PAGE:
There wasn’t a definitive end to the fight. The golden simply fell sideways and lay motionless in the sand. Its medium long furr flapped in the wind. The mottled dog growled for a little and then tried to lick its hind leg before it limped off through a break in the crowd. After a few strides it too fell to the ground and was still. For some time the people didn’t disperse. They watched to see if the golden would rise and give chase, but it didn’t. It was either dead or dying, no one could really tell.

The tourists were the first to leave. They took off with the certainty of theater goers who’d just watched the curtains close on the final act. The next was the old lady. Her little dog dragged her along to the golden where it cautiously sniffed the body, but it quickly lost interest and together the woman and her companion walked back the way they’d come. As she trudged through the sand, she wondered if the town hired people to dispose of bodies like these. The town would drag its feet for something like this, she thought. She looked down at her little dog and watched it pull on its leash. It wanted to get back to the car. It knew more treats were in the car.

The teens returned to the dunes to collect their belongings. They both wondered if they should have sex again, but neither wanted to talk about it. The landscape photographer tried to take a picture of the golden’s corpse; low angle with the flaring sun in the background, blood wet fur silhouetted in spikes, but when he looked at the picture in the little LCD screen he realized the girl probably wouldn’t give it a like. It wasn’t that beautiful.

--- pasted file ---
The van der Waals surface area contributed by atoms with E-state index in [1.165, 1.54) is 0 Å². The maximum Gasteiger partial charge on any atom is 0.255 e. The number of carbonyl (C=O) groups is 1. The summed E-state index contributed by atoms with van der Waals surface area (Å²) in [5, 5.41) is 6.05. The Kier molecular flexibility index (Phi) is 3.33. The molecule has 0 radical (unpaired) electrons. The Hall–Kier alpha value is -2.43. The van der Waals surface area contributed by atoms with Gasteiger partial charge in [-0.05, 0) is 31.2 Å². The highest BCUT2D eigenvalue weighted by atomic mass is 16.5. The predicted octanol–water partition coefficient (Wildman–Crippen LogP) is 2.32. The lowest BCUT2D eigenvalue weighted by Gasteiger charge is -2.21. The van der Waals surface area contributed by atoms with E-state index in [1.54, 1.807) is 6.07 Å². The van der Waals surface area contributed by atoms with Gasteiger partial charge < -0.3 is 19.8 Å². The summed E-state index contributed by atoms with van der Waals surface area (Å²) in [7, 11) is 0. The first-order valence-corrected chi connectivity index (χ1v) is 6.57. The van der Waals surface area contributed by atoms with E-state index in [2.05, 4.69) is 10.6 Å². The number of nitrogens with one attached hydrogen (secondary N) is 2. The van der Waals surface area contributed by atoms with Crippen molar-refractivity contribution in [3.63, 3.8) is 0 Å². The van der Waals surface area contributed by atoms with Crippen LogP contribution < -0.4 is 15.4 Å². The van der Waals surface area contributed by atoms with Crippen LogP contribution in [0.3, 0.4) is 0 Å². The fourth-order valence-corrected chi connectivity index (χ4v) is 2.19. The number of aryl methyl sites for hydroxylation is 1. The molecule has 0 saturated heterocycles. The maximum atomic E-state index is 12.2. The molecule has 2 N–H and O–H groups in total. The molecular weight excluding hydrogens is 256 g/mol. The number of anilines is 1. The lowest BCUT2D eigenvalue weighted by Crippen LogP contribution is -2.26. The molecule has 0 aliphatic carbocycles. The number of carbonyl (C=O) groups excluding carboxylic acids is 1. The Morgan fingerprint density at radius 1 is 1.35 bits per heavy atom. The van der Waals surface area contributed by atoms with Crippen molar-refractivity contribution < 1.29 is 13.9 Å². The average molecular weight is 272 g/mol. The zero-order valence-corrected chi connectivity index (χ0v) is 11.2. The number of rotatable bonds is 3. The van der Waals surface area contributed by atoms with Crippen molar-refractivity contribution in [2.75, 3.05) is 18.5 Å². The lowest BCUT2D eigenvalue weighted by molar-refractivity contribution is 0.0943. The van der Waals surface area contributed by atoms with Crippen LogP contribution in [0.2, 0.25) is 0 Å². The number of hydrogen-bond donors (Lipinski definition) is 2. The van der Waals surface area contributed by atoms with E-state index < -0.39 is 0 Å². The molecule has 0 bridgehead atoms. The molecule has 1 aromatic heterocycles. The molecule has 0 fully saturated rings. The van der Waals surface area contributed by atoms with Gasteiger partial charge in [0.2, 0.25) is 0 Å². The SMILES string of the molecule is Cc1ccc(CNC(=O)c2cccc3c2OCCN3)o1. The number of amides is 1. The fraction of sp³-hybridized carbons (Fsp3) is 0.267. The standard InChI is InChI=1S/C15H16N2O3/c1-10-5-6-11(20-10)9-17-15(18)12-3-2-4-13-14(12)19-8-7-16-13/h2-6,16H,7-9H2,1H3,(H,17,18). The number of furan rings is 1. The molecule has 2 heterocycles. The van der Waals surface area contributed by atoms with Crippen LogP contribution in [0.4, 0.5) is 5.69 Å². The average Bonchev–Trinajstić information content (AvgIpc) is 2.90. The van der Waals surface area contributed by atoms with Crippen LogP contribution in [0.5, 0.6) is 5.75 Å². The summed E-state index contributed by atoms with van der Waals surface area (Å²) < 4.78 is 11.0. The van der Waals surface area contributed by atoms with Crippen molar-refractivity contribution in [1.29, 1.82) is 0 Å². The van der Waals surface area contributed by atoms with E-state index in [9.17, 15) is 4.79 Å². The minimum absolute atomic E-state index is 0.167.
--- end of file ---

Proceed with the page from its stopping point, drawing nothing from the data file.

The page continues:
The praying man stayed a little longer than the rest. He thought about how God wanted the dogs to fight and die because they were his creations. He thought how the battle was created by God to be a lesson for him; the believer. But he wasn’t sure about the meaning of the lesson and his confusion made him uncomfortable. Finally he left for mass where he could ask about God’s will. On his way out he passed the woman who’d run from breakfast with her husband.

She’d left before the fight had even finished. Near the boardwalk that led through the dunes to the parking lot, she’d turned back. Standing there, she saw the people disperse and then she saw the dogs. She saw them lying there, brutally still. She felt the urge to walk back. The believer nodded at her when he passed but she didn’t acknowledge him. She went back to the golden and stood over it for a second. There wasn’t any movement. She couldn’t see its chest rise and fall with breath. She bent down cautiously to look into its eyes. One was shut and brown with dried blood. The other was buried in the sand.

She knelt and pet its head gently and then trudged across the beach to the mottled dog with its torn leg. This one wore a clear expression of pain. Its eyes were squeezed into slits and its lips retreated from bloody teeth. It was still alive. It took soft, shuddering breaths, weak breaths, and it didn’t move when she approached. Compelled to reach out and touch the animal, she pet its head like she’d done with the golden. It opened an eye and moved slightly to rest its head by her knee. She wondered if she should go home to her husband or stay with her sister for a while.


The mottled dog sensed her pain. It knew this feeling and it knew her sense of indecision too. It felt deeply for her and whined softly in sympathy.